Jeremy Hunt’s legal power to impose a controversial new contract on junior doctors has been put into question following what appears to be U-turn from the Health Secretary.
A letter seen by the Guardian states the Health Secretary is “introducing” the contract, rather than unilaterally “imposing” it upon junior doctors.
Mr Hunt had previously said he may opt for the “nuclear option” to "impose" the new proposals if no deal was reached over the changes to hospital doctors’ working contracts.
The revelation comes ahead of a High Court Challenge on Monday, which initiates a judicial review of the lawfulness of the Health Secretary’s right to impose the contract.
Junior doctors have already staged four strikes over the new plans and a further all-out strike is set to take place on 26 and 27 April. Unlike during previous strikes, emergency care will also be withdrawn.
In the newly revealed letter, sent last Friday by the Government Legal Department to solicitors acting on behalf on a group of junior doctors opposing the contracts, Government solicitors state Mr Hunt will “proceed with the introduction of a new contract” and that he is legally entitled to do so under the NHS Act 2006.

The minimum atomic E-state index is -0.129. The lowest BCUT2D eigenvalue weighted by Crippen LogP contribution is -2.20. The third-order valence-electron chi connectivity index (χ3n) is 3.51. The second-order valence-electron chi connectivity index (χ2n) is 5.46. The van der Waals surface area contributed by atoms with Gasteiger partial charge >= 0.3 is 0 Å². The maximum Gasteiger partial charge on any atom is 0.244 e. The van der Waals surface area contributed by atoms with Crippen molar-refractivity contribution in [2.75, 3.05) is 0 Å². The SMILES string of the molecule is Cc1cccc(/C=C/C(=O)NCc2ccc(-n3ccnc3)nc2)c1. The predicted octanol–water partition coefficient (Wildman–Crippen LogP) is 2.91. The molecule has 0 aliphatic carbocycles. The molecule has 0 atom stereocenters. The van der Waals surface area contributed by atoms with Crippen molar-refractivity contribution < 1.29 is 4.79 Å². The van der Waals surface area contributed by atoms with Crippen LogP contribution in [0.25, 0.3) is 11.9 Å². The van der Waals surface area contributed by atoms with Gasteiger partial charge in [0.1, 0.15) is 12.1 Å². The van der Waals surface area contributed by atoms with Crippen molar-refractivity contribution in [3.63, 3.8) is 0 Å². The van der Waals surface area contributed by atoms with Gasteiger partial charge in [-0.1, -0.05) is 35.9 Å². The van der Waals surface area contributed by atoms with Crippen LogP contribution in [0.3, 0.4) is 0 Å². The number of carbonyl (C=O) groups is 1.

At no point does the five-page document mention an “imposition”.
Norman Lamb, a Liberal Democrat health minister, said the new wording is “quite a dramatic change”.
“If he’s changed the language from ‘imposing’ to ‘introducing’, it may be that there’s no way the government can continue to try to get this contract implemented,” he said.
Heidi Alexander, the shadow health secretary, said: “Government lawyers appear to be trying to rewrite history in an attempt to get Jeremy Hunt out of what could be a very significant legal problem.”
In response, Mr Hunt has said on Twitter that the government has done what it is “entitled to” following a "disappointing" and “needless refusal” to negotiate by the British Medical Association (BMA).
A Department of Health spokesperson said there had been no change in the Health Secretary’s language in relation to the contracts.
Junior doctors are objecting to a new contract under which they would be required to work more weekends and lose extra pay on Saturday in exchange for a basic pay rise of 13.5 per cent.
The Government says the contract will help implement the Conservatives’ manifesto pledge of improving care at weekends, dubbed a “seven-day NHS”, while junior doctors say a new contract will put patient safety at risk by incentivising unsafe staff rostering.
The dispute has become increasingly bitter and has seen junior doctors go out on strike for the first time in 40 years.
Mr Hunt's contract has also been criticised by the director of the World Health Organisation (WHO), who says it contradicts the status of women set out by the United Nations.
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